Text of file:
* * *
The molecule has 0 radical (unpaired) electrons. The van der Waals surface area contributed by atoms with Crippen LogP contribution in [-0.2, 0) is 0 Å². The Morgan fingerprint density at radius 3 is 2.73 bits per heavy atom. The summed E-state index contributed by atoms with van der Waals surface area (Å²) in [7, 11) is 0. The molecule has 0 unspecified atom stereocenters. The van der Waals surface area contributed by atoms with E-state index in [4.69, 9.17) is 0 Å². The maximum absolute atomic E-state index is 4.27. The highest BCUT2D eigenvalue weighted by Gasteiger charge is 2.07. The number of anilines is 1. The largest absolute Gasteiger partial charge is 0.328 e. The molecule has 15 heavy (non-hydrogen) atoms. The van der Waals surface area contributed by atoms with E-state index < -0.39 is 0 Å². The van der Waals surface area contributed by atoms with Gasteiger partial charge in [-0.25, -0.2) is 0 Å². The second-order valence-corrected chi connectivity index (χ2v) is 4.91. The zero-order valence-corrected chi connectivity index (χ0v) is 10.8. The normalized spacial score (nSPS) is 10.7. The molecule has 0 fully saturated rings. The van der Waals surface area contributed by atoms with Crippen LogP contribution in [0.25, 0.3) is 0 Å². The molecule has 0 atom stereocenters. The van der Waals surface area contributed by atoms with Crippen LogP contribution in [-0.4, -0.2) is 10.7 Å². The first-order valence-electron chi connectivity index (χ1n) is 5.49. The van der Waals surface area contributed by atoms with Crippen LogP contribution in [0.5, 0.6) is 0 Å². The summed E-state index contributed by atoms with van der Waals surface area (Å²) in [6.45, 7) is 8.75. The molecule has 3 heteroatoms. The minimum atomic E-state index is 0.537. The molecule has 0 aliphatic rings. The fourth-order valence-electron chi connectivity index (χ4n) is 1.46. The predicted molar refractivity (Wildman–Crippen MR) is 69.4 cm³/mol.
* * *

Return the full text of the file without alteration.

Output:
The molecule has 0 radical (unpaired) electrons. The van der Waals surface area contributed by atoms with Crippen LogP contribution in [-0.2, 0) is 0 Å². The Morgan fingerprint density at radius 3 is 2.73 bits per heavy atom. The summed E-state index contributed by atoms with van der Waals surface area (Å²) in [7, 11) is 0. The molecule has 0 unspecified atom stereocenters. The van der Waals surface area contributed by atoms with E-state index in [4.69, 9.17) is 0 Å². The maximum absolute atomic E-state index is 4.27. The highest BCUT2D eigenvalue weighted by Gasteiger charge is 2.07. The number of anilines is 1. The largest absolute Gasteiger partial charge is 0.328 e. The molecule has 15 heavy (non-hydrogen) atoms. The van der Waals surface area contributed by atoms with E-state index < -0.39 is 0 Å². The van der Waals surface area contributed by atoms with Gasteiger partial charge in [-0.25, -0.2) is 0 Å². The second-order valence-corrected chi connectivity index (χ2v) is 4.91. The zero-order valence-corrected chi connectivity index (χ0v) is 10.8. The normalized spacial score (nSPS) is 10.7. The molecule has 0 fully saturated rings. The van der Waals surface area contributed by atoms with Crippen LogP contribution in [0.25, 0.3) is 0 Å². The molecule has 0 atom stereocenters. The van der Waals surface area contributed by atoms with Crippen LogP contribution in [-0.4, -0.2) is 10.7 Å². The first-order valence-electron chi connectivity index (χ1n) is 5.49. The van der Waals surface area contributed by atoms with Crippen LogP contribution in [0.5, 0.6) is 0 Å². The summed E-state index contributed by atoms with van der Waals surface area (Å²) in [6.45, 7) is 8.75. The molecule has 3 heteroatoms. The minimum atomic E-state index is 0.537. The molecule has 0 aliphatic rings. The fourth-order valence-electron chi connectivity index (χ4n) is 1.46. The predicted molar refractivity (Wildman–Crippen MR) is 69.4 cm³/mol.